Our second part of discussions under the New Scholarship series around public law themed articles will include pieces featured in the recently released Volume 41 Issue 2 of the 2020 Volume of the Statute Law Review (SLR) – Oxford University Press (OUP). This post will link all the responses to the Articles from this Issue of SLR OUP.
- The first piece that we have under discussion is from Prof. Dipika Jain. Prof. Jain is currently a Professor & Vice Dean and Executive Director- Centre for Health Law Ethics & Technology (C.H.L.E.T.) at Jindal Global Law School (JGLS), India. She pursued her B.A. in Political Science (Hons) from Lady Shri Ram College and LL. B from Faculty of Law, Delhi University. Her piece is titled “Law-Making by and for the People: A Case for Pre-legislative Processes in India” which is available here.
The abstract states –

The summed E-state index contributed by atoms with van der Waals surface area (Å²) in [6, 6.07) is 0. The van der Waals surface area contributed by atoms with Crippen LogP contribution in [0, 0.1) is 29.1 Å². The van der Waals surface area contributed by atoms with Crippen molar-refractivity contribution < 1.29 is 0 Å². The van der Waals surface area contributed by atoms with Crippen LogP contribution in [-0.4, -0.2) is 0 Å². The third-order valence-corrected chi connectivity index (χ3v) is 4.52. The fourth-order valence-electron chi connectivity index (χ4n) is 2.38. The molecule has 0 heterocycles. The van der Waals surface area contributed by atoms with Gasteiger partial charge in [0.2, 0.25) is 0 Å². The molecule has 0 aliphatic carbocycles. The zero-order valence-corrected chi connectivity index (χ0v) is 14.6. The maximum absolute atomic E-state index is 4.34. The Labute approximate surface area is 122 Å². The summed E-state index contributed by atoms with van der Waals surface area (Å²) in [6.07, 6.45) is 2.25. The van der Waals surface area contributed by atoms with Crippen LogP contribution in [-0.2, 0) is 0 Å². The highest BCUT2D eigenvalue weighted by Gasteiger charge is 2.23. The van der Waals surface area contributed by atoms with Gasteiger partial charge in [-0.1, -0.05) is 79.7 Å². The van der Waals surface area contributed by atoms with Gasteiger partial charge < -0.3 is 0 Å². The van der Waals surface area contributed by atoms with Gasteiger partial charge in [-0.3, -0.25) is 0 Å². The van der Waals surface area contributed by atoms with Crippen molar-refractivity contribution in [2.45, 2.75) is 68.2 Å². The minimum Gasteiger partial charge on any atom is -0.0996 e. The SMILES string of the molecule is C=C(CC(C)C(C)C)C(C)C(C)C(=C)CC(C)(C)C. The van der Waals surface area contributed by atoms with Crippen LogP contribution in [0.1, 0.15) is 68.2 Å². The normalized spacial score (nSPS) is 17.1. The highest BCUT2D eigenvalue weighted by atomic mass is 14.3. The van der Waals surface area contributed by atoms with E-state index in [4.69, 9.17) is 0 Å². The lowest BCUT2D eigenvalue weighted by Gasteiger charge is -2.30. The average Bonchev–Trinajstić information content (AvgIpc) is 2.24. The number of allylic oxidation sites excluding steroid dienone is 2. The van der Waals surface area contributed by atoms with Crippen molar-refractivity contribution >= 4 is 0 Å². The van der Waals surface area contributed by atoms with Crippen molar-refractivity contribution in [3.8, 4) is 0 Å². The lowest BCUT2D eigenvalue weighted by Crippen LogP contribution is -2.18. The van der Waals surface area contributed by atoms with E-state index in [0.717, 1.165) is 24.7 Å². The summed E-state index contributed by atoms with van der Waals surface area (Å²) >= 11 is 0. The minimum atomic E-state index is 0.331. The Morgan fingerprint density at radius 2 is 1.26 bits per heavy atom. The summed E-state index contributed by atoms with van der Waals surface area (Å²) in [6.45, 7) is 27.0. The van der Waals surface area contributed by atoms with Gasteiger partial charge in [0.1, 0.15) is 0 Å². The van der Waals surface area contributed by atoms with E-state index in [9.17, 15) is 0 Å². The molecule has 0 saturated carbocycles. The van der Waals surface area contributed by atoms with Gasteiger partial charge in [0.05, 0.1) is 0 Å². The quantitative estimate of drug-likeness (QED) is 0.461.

Recent legislative trends in India reflect the need for a mandatory pre-legislative process. Pre-legislative consultation affords the benefit of legitimacy to laws arrived at through citizen participation. Furthermore, it informs decision-makers of the lived experiences of those most likely impacted by the legislation. Laws that receive pre-legislative consultation are attuned to realities, which increases the likelihood of their effectiveness. This article explores how several of India’s recent laws that received pre-legislative consultation have been rendered more robust and effective than others. As exemplified by current protests by transgender, intersex and gender non-conforming people in India, the Government’s most recent Transgender Bill, which neglected pre-legislative deliberation process, fails the people it purports to protect. As explored in this article, the Bill fails to uphold constitutionally protected principles, as recognized in the recent Supreme Court case that upheld transgender persons’ fundamental rights. As such, the Transgender Bill reflects a need to engage with the intrinsic and instrumental value of pre-legislative consultation and deliberation in India. In locating transnational trends towards employing such a process, this article argues that India would greatly benefit from mandatory pre-legislative consultation and deliberation. By creating a process that allows for citizen participation in law-making, particularly when such laws impact marginalized communities, legislation would reflect societal needs and eschew a top-down, majoritarian approach.